Early 2013 brings with it the first Java 0day mass exploit distribution of the year.
There appears to be multiple ad networks redirecting to Blackhole sites, amplifying the mass exploitation problem. We have seen ads from legitimate sites, especially in the UK, Brazil, and Russia, redirecting to domains hosting the current Blackhole implementation delivering the Java 0day. These sites include weather sites, news sites, and of course, adult sites.
When installing Java install the latest 1.7.10. It has the ability to enable or disable it in your browsers. When enabling it there are security levels to choose from.
I would say disable Java in your browsers and enable it when a site needs it (I remember only seeing on pages with scientific demos). That way you will keep drive by downloads at bay while Java is still available for the few applications that require it like Vuze and Limewire/Frostwire.
Simply disable Java in your brwosers as described in this article by Oracle. Java is not used much on the web so you may not miss it.
The latest Java 7 update 10 also supports restriction (security) levels for running Java content in browsers. I dn’t know if setting security lever to high or very high is working against this zero day vulnerability.
Just whanted to warn aboute security flaw inn Java. People use this hole to get control over your computer. Seems like the team at Oracle Leaves the holes there well knowing its there ?.. Its not the first time this happens…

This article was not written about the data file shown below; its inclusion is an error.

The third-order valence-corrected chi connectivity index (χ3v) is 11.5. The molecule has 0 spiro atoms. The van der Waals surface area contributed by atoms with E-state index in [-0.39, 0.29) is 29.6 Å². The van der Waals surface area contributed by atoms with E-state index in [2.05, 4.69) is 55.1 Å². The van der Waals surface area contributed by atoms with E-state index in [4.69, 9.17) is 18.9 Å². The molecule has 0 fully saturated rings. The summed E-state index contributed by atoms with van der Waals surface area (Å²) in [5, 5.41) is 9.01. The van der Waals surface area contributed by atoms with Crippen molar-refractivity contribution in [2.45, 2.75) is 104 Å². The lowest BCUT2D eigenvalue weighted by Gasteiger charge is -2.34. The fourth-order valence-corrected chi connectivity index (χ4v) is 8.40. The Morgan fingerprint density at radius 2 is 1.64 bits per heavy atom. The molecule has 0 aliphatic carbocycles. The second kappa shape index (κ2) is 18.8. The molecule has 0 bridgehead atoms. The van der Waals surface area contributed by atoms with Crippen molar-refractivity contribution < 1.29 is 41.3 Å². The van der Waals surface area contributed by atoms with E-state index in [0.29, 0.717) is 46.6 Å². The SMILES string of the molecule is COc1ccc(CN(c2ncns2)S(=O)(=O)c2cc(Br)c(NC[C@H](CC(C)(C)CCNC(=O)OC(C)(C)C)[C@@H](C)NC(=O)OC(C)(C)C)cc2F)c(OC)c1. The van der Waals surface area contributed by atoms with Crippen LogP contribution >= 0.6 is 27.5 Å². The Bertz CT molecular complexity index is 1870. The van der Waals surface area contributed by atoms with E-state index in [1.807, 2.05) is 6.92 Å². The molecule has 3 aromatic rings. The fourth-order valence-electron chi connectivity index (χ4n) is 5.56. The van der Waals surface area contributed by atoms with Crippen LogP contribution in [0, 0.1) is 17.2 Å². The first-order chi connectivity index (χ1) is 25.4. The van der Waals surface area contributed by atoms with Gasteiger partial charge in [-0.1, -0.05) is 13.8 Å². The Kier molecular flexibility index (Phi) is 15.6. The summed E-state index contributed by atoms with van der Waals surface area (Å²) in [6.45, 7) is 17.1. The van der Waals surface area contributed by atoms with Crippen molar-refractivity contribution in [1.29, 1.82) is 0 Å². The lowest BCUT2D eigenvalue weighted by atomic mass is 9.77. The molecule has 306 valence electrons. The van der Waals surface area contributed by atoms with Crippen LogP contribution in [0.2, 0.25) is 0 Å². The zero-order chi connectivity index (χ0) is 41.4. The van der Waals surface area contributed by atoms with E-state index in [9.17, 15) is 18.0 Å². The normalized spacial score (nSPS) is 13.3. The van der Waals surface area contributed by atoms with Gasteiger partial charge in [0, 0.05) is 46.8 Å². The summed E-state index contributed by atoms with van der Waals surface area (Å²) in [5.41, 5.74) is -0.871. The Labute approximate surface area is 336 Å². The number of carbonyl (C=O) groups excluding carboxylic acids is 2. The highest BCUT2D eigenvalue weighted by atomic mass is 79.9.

Update: The currently CEO at Oracle, Larry Ellison explains inn his statement to media Saturday that it is the so-called developer tools for Java where the security flaw is located, and not the additional software most people see when such attempts to log on to their online bank’s.
Oracle is the world’s largest IT companies, with 120,000 employees. Java’s about 3 billion units and are some of the most frequently used software company has developed. Java is used in everything from smart phones to TVs and computers.
Security Environments worldwide railed against the software giant on Friday. The error encountered joins a number of other over the past years
This is the third serious security hole in Java in under a year. The bank`s will ban java forever. They are currently looking for other options if they ■■■■■ up more.
I can’t understand why, since when I go to a page that uses Java there is a Defence+ warning that pops up and tells me if I want to “allow that javaw.exe connects to xxx.yyy.zzz.234” … why this doesn’t protect me if I say “block”.
Isn’t it sufficient?
I recall removing Java from my computer last year because I had an issue with Secunia PSI. I also recall only using one website that uses Java, which is Pingtest.net. (It requires it for the packet loss test.)
For those that still use Java I’m glad to know there is an update available.
Area: deploy Synopsis: Default Security Level Setting Changed to High
The default security level for Java applets and web start applications has been increased from “Medium” to “High”. This affects the conditions under which unsigned (sandboxed) Java web applications can run. Previously, as long as you had the latest secure Java release installed applets and web start applications would continue to run as always. With the “High” setting the user is always warned before any unsigned application is run to prevent silent exploitation.
Depending on preference you can now choose to disable Java in browsers in general or set High or Very high security settings.